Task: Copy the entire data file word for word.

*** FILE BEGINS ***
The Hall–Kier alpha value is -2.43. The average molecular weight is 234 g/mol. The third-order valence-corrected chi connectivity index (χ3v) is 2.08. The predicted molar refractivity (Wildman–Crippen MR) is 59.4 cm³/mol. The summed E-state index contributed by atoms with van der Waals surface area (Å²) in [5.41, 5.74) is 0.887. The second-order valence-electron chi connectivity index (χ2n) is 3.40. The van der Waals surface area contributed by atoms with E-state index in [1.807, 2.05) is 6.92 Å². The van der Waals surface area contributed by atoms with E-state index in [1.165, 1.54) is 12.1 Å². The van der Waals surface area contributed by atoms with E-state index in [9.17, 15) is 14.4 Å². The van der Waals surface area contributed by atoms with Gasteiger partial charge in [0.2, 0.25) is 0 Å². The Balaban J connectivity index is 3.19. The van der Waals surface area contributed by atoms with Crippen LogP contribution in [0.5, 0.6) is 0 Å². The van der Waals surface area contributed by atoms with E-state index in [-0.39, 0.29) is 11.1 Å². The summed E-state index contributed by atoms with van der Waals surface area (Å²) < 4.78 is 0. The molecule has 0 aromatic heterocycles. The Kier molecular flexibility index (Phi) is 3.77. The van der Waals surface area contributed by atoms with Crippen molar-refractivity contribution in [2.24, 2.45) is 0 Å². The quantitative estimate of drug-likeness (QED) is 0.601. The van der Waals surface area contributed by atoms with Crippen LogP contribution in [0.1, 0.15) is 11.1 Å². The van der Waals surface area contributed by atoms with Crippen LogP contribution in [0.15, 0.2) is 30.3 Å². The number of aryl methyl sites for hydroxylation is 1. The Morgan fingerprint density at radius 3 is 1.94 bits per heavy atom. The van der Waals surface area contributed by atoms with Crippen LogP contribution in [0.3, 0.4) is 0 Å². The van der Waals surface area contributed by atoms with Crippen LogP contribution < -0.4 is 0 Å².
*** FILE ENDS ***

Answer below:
The Hall–Kier alpha value is -2.43. The average molecular weight is 234 g/mol. The third-order valence-corrected chi connectivity index (χ3v) is 2.08. The predicted molar refractivity (Wildman–Crippen MR) is 59.4 cm³/mol. The summed E-state index contributed by atoms with van der Waals surface area (Å²) in [5.41, 5.74) is 0.887. The second-order valence-electron chi connectivity index (χ2n) is 3.40. The van der Waals surface area contributed by atoms with E-state index in [1.807, 2.05) is 6.92 Å². The van der Waals surface area contributed by atoms with E-state index in [1.165, 1.54) is 12.1 Å². The van der Waals surface area contributed by atoms with E-state index in [9.17, 15) is 14.4 Å². The van der Waals surface area contributed by atoms with Gasteiger partial charge in [0.2, 0.25) is 0 Å². The Balaban J connectivity index is 3.19. The van der Waals surface area contributed by atoms with Crippen LogP contribution in [0.5, 0.6) is 0 Å². The van der Waals surface area contributed by atoms with E-state index in [-0.39, 0.29) is 11.1 Å². The summed E-state index contributed by atoms with van der Waals surface area (Å²) < 4.78 is 0. The molecule has 0 aromatic heterocycles. The Kier molecular flexibility index (Phi) is 3.77. The van der Waals surface area contributed by atoms with Crippen molar-refractivity contribution in [2.24, 2.45) is 0 Å². The quantitative estimate of drug-likeness (QED) is 0.601. The van der Waals surface area contributed by atoms with Crippen LogP contribution in [0.1, 0.15) is 11.1 Å². The van der Waals surface area contributed by atoms with Crippen LogP contribution in [0.15, 0.2) is 30.3 Å². The number of aryl methyl sites for hydroxylation is 1. The Morgan fingerprint density at radius 3 is 1.94 bits per heavy atom. The van der Waals surface area contributed by atoms with Crippen LogP contribution in [0.3, 0.4) is 0 Å². The van der Waals surface area contributed by atoms with Crippen LogP contribution < -0.4 is 0 Å².